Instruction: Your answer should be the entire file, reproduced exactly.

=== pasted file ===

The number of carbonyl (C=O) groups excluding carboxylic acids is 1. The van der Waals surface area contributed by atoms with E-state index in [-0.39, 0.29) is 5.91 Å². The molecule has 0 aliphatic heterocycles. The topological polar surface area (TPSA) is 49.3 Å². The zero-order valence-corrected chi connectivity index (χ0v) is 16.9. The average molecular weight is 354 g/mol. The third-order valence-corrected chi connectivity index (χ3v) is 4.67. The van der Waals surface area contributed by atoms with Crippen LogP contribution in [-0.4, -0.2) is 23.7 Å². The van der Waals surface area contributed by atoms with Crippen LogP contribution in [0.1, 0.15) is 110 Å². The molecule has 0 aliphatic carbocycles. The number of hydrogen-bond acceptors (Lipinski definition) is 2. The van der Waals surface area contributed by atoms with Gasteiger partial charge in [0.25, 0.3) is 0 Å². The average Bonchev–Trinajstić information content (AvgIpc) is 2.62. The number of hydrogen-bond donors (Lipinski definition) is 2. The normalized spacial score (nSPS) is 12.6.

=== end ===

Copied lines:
The number of carbonyl (C=O) groups excluding carboxylic acids is 1. The van der Waals surface area contributed by atoms with E-state index in [-0.39, 0.29) is 5.91 Å². The molecule has 0 aliphatic heterocycles. The topological polar surface area (TPSA) is 49.3 Å². The zero-order valence-corrected chi connectivity index (χ0v) is 16.9. The average molecular weight is 354 g/mol. The third-order valence-corrected chi connectivity index (χ3v) is 4.67. The van der Waals surface area contributed by atoms with Crippen LogP contribution in [-0.4, -0.2) is 23.7 Å². The van der Waals surface area contributed by atoms with Crippen LogP contribution in [0.1, 0.15) is 110 Å². The molecule has 0 aliphatic carbocycles. The number of hydrogen-bond acceptors (Lipinski definition) is 2. The van der Waals surface area contributed by atoms with Gasteiger partial charge in [0.25, 0.3) is 0 Å². The average Bonchev–Trinajstić information content (AvgIpc) is 2.62. The number of hydrogen-bond donors (Lipinski definition) is 2. The normalized spacial score (nSPS) is 12.6.